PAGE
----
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Top wines in the Asian press

Tony Bish Fat n Sassy Hawkes Bay Chardonnay 2013

Jo Burzynska in the New Zealand Herald was advising those in the southern hemisphere which wines were best for winter this week – rather confusingly for those in the northern hemisphere.

Among them was this Hawkes Bay Chardonnay which is “big” and “bold” in style with “plenty of flesh to its succulent peach and citrus fruit that’s joined by a hint of honeysuckle and finished with a well-managed lick of toasty oak.”

Pares Balta Calcari Penedes, Spain 2012       

Those heading into a sweltering Asia-Pacific summer by contrast may find some relief in this Spanish Xarel lo-based wine which is “made for” umami-rich dishes with its savoury notes of, “soy, star anise and mineral underpinned by fresh citrus acidity.”

Shingleback Red Knot

Over at the Sydney Morning Herald meanwhile, Huon Hooke was extolling the virtues of the wines of John Davey, co-owner of Shingleback in McLaren Vale.

The estate’s entry level brand, Red Knot at A$15 a bottle, “regularly” features in his best-value wines and features a Shiraz, a Cabernet Sauvignon and a Grenache/Shiraz/Mourvedre blend.

“They over-deliver, to use marketing parlance,” he says.

Shingleback Unedited 2012

Further up the scale at A$70 a bottle, Hooke said one of his favourites of the recently released 2012 vintage was this Shiraz from the McLaren Vale Scarce Earth series, which sees participating winemakers produce a limited edition wine based on the extensive geological mapping the area has undergone.

Made from a single block of vines and with very small production he said it justified its price tag by being representative of the region (“a big, rich, typical McLaren Vale Shiraz”) but also “fruit-driven”

Other wineries involved in the “Scarce Earth” series he recommended included: Wirra Wirra Old Block, Coriole Willunga 1920 Block, Chapel Hill The Chosen House Block and d’Arenberg The Amaranthine.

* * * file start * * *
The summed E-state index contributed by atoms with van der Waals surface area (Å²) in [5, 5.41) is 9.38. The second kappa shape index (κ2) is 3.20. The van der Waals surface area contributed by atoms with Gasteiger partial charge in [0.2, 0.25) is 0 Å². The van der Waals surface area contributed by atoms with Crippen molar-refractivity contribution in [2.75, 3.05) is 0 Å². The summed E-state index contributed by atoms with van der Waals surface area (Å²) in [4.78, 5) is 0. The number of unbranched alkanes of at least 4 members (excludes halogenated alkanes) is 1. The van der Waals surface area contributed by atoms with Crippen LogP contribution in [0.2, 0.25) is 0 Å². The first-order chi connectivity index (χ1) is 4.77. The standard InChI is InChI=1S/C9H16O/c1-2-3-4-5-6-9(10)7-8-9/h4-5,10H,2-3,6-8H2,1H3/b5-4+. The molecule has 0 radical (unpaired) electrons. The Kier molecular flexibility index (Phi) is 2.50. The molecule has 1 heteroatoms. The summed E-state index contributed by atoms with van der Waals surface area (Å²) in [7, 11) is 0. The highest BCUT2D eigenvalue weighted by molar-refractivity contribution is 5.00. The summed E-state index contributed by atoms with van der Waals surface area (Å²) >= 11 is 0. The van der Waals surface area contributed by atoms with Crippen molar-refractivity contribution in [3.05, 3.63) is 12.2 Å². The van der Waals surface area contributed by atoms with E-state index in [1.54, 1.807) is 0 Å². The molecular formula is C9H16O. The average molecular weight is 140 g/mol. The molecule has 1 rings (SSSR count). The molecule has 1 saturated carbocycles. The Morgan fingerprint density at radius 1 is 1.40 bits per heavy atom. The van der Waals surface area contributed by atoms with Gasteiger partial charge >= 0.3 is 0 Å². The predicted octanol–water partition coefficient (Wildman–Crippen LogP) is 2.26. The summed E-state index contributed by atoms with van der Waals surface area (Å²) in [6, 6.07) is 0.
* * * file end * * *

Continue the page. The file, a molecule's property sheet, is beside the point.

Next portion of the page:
Roger Sabon “Le Sabounet”

Over at Singapore-based The Local Nose, this southern, Grenache-based, Côtes du Rhône got the thumbs up from the tasting panel who described it as having “cranberry and cherry aromas”, as well as some spice and “finely textured tannins”.

Huber Grűner Veltliner Obere Steiger

Also pleasing the panel was this Austrian gem with classic aromas of “citrus and white pepper”, as well as a “slight peppery and steely sensation in the mouth”.

Tintilla de Rota

Catching up on the recent International Sherry Week, Wine Times Hong Kong‘s Spanish writer, Juan Cuatrecasas, had this rare find from Gonzalez Byass to share.

As it’s a sweet red wine it’s actually not a Sherry at all but it is fortified, it is made in Gonzalez Byass’ Finca Moncloa estate in Arcos de la Frontera and it uses the Tintilla de Rota grape which is native to the Jerez region and has been used by the bodega since 1841.

The grapes are picked and dried, vinified and then fortified to 15% before being aged for 18 months in French oak.

It was described as having “redcurrant nuances with sweet cherry notes and a touch of…violet.”

On the palate it was apparently not as viscous as PX but was still “smooth and silky, devilishly addictive.”

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